(director: Edward Dmytryk; screenwriter: Millard Kaufman/based on the novel by Ross Lockridge Jr.; cinematographer: Robert Surtees; editor: John D. Dunning; music: Johnny Green; cast: Montgomery Clift (John Wickliff Shawnessy), Elizabeth Taylor (Susanna Drake), Eva Marie Saint (Nell Gaither), Nigel Patrick (Prof. Jerusalem Webster Stiles), Lee Marvin (Orville “Flash” Perkins), Rod Taylor (Garwood B. Jones), Agnes Moorehead (Ellen Shawnessy), Walter Abel (T.D. Shawnessy), DeForest Kelley (Southern Officer), Jarma Lewis (Barbara Drake), Tom Drake (Bobby Drake), Rhys Williams (Ezra Gray), Myrna Hansen (Lydia Grey) ; Runtime: 168; MPAA Rating: NR; producer: David Lewis; MGM; 1957)

“At best it’s only mildly interesting.”

Reviewed by Dennis Schwartz

Dory Schary, production head at MGM, thought this best-seller 1948 novel by Ross Lockridge Jr. would be his answer to Gone With The Wind. The novel is a long, rambling tale of small-town life in Indiana during the middle of the 19th century. Soon after the book was published Lockridge, at age 33, committed suicide suffering from a long time depression. The chaotic script by Millard Kaufman concerned itself with the unfulfilled hopes and unrealized dreams of a small group of ordinary citizens. The pic is a dreary, overlong, boring epic that looks better than it is. Edward Dmytryk (“Cornered”/”Crossfire”/”The Falcon Strikes Back”) ponderously directed this big-budget romantic epic that cost the studio six million dollars (GWTW cost only five million dollars). At best it’s only mildly interesting, mainly because of its splendid costumes and usage of 70mm cameras–dubbed “Camera 65.” This is the film where star Montgomery Clift fell asleep while driving home at night after a dinner party at the house of Liz Taylor and her then-husband Michael Wilding and hit a telephone pole, causing severe facial and cranial injuries and the need for his jaw to be wired. The fragile actor continued the shoot, when it began again after being shut down for the two months it took him to recover, but with him under great psychological stress, boozing it up and using drugs to help ease the pain (this was the start of his painkiller dependency).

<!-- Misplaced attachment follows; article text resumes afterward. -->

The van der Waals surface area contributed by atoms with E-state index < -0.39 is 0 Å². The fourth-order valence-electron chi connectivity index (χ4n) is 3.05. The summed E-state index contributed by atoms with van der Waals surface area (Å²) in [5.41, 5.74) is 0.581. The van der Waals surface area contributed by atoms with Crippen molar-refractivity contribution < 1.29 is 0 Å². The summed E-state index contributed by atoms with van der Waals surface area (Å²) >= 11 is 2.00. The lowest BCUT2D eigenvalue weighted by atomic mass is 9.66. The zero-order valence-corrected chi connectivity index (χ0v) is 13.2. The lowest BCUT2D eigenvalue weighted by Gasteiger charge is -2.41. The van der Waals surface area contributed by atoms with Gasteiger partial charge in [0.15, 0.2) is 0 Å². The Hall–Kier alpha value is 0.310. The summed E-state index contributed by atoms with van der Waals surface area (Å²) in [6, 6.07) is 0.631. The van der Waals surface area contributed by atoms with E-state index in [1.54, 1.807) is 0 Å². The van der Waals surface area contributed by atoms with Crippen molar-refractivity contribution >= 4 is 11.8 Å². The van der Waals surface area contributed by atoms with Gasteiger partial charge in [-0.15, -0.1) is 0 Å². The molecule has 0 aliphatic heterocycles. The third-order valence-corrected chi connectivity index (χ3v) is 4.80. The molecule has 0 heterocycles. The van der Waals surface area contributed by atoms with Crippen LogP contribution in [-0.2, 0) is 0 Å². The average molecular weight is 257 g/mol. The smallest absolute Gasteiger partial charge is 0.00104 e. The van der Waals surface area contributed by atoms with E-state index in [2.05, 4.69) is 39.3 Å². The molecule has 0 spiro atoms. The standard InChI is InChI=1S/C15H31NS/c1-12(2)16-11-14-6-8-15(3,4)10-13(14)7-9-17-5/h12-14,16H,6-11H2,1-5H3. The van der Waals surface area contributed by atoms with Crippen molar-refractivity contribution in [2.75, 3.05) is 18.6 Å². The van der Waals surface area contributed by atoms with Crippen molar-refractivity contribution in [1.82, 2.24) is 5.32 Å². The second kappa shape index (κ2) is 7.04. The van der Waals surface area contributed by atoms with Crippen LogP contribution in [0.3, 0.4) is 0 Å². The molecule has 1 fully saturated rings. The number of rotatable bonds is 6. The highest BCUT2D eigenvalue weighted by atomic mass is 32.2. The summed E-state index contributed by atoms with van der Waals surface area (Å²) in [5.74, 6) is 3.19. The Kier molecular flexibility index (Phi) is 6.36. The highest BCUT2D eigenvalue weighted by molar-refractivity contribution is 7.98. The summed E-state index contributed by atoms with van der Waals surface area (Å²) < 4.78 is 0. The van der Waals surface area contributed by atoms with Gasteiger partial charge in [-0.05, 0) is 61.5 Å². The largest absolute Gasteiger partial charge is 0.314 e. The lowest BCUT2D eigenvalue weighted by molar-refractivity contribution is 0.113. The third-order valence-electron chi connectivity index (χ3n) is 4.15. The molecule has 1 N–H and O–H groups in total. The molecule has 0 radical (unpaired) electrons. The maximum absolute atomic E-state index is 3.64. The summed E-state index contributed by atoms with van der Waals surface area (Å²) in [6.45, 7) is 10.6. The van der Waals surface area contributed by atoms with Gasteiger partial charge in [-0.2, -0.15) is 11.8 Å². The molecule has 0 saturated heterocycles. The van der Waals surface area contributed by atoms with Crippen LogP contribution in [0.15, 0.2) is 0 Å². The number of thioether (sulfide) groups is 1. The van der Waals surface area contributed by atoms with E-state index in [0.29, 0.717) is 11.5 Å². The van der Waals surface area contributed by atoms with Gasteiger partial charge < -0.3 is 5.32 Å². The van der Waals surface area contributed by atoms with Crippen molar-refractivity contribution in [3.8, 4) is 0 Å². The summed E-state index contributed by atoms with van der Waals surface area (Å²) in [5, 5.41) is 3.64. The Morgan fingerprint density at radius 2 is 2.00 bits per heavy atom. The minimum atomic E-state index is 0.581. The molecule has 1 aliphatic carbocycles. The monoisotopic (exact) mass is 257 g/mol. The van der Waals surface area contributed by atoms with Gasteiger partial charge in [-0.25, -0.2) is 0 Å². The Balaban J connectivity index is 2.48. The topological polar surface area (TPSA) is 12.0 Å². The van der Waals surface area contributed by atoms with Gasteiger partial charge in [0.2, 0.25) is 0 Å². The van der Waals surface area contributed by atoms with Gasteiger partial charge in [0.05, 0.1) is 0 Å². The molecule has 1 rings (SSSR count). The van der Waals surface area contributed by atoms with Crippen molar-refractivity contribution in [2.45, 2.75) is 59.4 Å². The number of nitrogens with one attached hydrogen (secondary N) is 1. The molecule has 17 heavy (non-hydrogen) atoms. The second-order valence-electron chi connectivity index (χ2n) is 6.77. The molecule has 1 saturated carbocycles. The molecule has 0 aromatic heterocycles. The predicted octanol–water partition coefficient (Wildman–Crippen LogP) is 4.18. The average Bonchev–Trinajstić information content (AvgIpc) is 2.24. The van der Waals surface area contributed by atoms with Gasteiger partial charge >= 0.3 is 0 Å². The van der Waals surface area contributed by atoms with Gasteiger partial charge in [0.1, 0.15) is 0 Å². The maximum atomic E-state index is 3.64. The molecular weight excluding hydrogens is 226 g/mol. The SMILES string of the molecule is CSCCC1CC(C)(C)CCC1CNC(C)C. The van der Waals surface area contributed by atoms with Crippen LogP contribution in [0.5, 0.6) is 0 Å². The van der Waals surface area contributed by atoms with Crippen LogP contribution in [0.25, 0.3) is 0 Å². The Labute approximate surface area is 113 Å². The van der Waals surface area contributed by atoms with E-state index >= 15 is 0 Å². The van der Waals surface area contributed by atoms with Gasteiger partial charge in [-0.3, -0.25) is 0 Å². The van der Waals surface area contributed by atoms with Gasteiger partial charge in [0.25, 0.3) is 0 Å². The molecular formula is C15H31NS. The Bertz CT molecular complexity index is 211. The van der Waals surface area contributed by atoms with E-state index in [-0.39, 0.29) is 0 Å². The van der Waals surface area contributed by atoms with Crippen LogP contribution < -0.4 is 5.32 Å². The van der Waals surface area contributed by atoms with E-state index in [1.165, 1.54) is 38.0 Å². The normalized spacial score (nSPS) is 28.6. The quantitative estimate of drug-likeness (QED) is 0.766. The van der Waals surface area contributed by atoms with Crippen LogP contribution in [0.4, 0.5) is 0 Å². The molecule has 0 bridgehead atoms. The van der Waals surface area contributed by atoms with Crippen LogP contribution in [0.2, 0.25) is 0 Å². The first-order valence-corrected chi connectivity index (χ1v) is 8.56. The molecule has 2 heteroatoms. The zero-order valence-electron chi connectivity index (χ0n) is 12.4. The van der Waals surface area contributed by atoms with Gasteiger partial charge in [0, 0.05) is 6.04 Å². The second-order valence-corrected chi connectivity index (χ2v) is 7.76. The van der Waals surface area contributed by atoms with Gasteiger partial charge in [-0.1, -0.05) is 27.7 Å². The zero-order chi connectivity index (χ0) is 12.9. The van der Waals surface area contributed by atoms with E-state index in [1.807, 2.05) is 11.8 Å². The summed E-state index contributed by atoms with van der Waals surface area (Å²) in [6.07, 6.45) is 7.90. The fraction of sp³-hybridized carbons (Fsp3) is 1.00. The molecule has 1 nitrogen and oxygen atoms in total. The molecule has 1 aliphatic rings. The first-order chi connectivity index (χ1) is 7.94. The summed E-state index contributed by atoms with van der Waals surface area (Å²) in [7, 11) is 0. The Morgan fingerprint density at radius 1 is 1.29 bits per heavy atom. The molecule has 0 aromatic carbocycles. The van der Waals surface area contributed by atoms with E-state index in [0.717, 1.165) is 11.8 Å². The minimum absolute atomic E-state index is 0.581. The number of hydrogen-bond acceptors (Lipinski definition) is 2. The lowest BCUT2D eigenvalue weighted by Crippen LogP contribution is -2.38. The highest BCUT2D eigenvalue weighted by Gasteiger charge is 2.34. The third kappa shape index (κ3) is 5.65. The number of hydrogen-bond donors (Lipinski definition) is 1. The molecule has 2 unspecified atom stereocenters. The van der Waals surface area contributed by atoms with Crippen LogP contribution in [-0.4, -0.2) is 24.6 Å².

Johnny Shawnessy (Montgomery Clift) has a stern mother (Agnes Moorehead) and a moralist preacher for a father (Walter Abel). At age 20, he graduates at the head of the class and his father expects great things from him. He’s a dreamer transfixed on finding in Raintree County a mythical rain tree, some kind of Holy Grail, which holds the key to life. This legend was told to him by his mentor Professor Stiles (Nigel Patrick), a liberal who is eventually run out of town by the conservatives because he has an affair with one of his students, the wife of Ezra Grey (Rhys Williams). Johnny is thought of as an impractical fool by the locals and especially by Garwood Jones (Rod Taylor) and to a lesser extent by his girlfriend Nell Gaither (Eva Maria Saint). She’s in love with Johnny, but can’t seem to snare him. When a beautiful but vain “Southern belle” visitor, Susanna Drake (Elizabeth Taylor), is in town to settle her family’s real estate matters, she’s attracted to Johnny. After Johnny wins the “fastest man in the county” race on July Fourth, beating “Flash” Perkins (Lee Marvin), she put her hooks into him and leads him to the altar and to her Southern home in New Orleans where the Yankee teacher meets her cartoonish antebellum family that includes brother Bobby Drake (Tom Drake). The abolitionist is repelled by slavery, and is concerned by the increasing evidence of his wife’s mental instability that can be traced to her fire-scarred past. The two are back in Indiana at the onset of the Civil War, and Susanna disappears with their young son. Thinking the only way he’ll have a chance of seeing his son again, Johnny enlists with the Union Army. It mercifully ends somewhere near the mythical tree.

Everyone is rather vaguely portrayed and suffer from being dullards, and are hardly worth investing so much time over. The direction is too stagy, and the soap opera story never catches hold.

elizabeth taylor